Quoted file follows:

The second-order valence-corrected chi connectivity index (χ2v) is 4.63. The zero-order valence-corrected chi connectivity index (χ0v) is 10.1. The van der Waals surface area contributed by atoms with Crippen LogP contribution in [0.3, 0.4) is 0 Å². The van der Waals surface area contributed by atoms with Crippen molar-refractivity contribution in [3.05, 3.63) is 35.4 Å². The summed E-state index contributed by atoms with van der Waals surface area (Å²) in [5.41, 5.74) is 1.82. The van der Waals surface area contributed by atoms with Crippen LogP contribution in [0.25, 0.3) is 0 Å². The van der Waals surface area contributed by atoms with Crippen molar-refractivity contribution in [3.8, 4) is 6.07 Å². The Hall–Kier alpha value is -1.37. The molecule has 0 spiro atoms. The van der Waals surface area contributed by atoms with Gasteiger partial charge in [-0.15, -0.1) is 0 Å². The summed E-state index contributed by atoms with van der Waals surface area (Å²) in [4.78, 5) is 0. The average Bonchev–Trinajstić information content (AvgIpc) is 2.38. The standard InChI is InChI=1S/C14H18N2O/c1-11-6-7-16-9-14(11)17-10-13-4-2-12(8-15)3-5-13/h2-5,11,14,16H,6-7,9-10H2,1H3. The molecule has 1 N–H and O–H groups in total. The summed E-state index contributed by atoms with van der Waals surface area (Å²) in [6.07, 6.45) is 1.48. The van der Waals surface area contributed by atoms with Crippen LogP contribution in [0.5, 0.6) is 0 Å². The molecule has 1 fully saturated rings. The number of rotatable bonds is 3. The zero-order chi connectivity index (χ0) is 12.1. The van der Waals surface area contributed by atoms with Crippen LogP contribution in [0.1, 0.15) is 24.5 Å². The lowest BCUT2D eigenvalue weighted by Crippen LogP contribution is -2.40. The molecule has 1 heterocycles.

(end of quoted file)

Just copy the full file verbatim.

The second-order valence-corrected chi connectivity index (χ2v) is 4.63. The zero-order valence-corrected chi connectivity index (χ0v) is 10.1. The van der Waals surface area contributed by atoms with Crippen LogP contribution in [0.3, 0.4) is 0 Å². The van der Waals surface area contributed by atoms with Crippen molar-refractivity contribution in [3.05, 3.63) is 35.4 Å². The summed E-state index contributed by atoms with van der Waals surface area (Å²) in [5.41, 5.74) is 1.82. The van der Waals surface area contributed by atoms with Crippen LogP contribution in [0.25, 0.3) is 0 Å². The van der Waals surface area contributed by atoms with Crippen molar-refractivity contribution in [3.8, 4) is 6.07 Å². The Hall–Kier alpha value is -1.37. The molecule has 0 spiro atoms. The van der Waals surface area contributed by atoms with Gasteiger partial charge in [-0.15, -0.1) is 0 Å². The summed E-state index contributed by atoms with van der Waals surface area (Å²) in [4.78, 5) is 0. The average Bonchev–Trinajstić information content (AvgIpc) is 2.38. The standard InChI is InChI=1S/C14H18N2O/c1-11-6-7-16-9-14(11)17-10-13-4-2-12(8-15)3-5-13/h2-5,11,14,16H,6-7,9-10H2,1H3. The molecule has 1 N–H and O–H groups in total. The summed E-state index contributed by atoms with van der Waals surface area (Å²) in [6.07, 6.45) is 1.48. The van der Waals surface area contributed by atoms with Crippen LogP contribution in [0.5, 0.6) is 0 Å². The molecule has 1 fully saturated rings. The number of rotatable bonds is 3. The zero-order chi connectivity index (χ0) is 12.1. The van der Waals surface area contributed by atoms with Crippen LogP contribution in [0.1, 0.15) is 24.5 Å². The lowest BCUT2D eigenvalue weighted by Crippen LogP contribution is -2.40. The molecule has 1 heterocycles.